Background: Parents of children with autism spectrum disorder (ASD) are at an increased risk for stress, and their children often display high rates of problem behavior. There is a robust literature base showing that training parents to implement applied behavior analytic (ABA) interventions helps reduce their child's challenging behavior. However, some parents continue to report high rates of stress that may interfere with implementation. Adding cognitive-affective strategies such as ACT and optimism training to ABA may be beneficial. Telehealth models have the potential to reach parents who may not otherwise be able to access parent training, making evidence-based programs more readily available. Method: Twenty-three parents (with 16 completing posttest assessments) of children with autism (ages four to eight) participated in a three-week online training program. Topics covered included instruction in ABA principles as well as stress reduction strategies and mediation practice based on ACT principles. The intervention included weekly synchronous online meetings with other parents and two parent educators, as well as supplemental assignments completed between sessions. Results: We found that after the intervention parents reported: (1) decreases in parental stress, (2) increases in relevant knowledge, (3) increases in child prosocial behavior, (4) decreases in hyperactive behaviors, and (5) high levels of satisfaction with the intervention. Conclusions: This online program, combining ABA and stress reduction practices, resulted in positive outcomes for children with autism and their families. Although this was a small sample size, this early investigation offers promise for delivering this combined intervention approach effectively online. Training small groups of parents in an online format may be a feasible, efficient service delivery method.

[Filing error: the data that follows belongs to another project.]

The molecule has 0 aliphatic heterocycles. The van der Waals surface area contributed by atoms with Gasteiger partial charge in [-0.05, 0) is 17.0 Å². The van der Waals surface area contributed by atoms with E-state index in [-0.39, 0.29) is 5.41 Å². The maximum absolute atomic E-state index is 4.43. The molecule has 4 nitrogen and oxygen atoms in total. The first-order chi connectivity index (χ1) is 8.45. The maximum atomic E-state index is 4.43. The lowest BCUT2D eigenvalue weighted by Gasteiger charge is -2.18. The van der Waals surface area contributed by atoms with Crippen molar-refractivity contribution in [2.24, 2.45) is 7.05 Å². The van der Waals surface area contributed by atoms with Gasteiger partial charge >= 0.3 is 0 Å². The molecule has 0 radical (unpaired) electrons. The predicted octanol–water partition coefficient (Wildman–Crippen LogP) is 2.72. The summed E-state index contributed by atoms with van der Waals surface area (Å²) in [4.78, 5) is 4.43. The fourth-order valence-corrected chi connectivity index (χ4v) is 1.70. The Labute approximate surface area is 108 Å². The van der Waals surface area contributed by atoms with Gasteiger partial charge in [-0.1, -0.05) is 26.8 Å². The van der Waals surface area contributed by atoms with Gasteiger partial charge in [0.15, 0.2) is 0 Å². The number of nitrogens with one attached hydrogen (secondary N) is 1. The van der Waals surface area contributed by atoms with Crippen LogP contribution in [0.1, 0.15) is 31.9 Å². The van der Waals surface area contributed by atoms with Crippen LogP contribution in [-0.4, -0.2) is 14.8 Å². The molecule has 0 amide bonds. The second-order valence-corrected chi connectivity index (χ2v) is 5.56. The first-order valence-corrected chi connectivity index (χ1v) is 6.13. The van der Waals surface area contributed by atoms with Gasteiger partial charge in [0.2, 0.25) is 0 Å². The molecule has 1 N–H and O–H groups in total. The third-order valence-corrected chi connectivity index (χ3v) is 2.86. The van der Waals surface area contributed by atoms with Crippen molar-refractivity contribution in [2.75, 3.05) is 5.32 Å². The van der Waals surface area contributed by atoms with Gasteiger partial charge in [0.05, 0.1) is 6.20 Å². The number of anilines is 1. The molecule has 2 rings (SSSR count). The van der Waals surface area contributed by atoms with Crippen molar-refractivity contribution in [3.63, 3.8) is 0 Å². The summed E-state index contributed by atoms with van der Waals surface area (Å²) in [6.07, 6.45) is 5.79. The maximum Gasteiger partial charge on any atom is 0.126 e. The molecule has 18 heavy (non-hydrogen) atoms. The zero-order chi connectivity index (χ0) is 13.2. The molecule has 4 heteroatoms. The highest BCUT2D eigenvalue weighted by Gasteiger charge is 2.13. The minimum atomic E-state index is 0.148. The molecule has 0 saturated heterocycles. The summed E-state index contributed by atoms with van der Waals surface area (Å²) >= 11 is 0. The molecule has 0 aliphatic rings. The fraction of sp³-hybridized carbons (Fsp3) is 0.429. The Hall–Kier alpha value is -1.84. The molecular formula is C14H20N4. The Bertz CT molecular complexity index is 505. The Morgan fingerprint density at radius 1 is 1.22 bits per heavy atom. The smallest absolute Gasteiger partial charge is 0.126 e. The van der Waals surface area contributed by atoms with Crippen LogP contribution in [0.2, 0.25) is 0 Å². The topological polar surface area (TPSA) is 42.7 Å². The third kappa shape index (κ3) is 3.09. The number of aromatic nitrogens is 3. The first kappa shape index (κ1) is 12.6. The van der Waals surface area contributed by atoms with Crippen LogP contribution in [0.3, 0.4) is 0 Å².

All Science Journal Classification (ASJC) codes
- Developmental and Educational Psychology
- Clinical Psychology
- Psychiatry and Mental health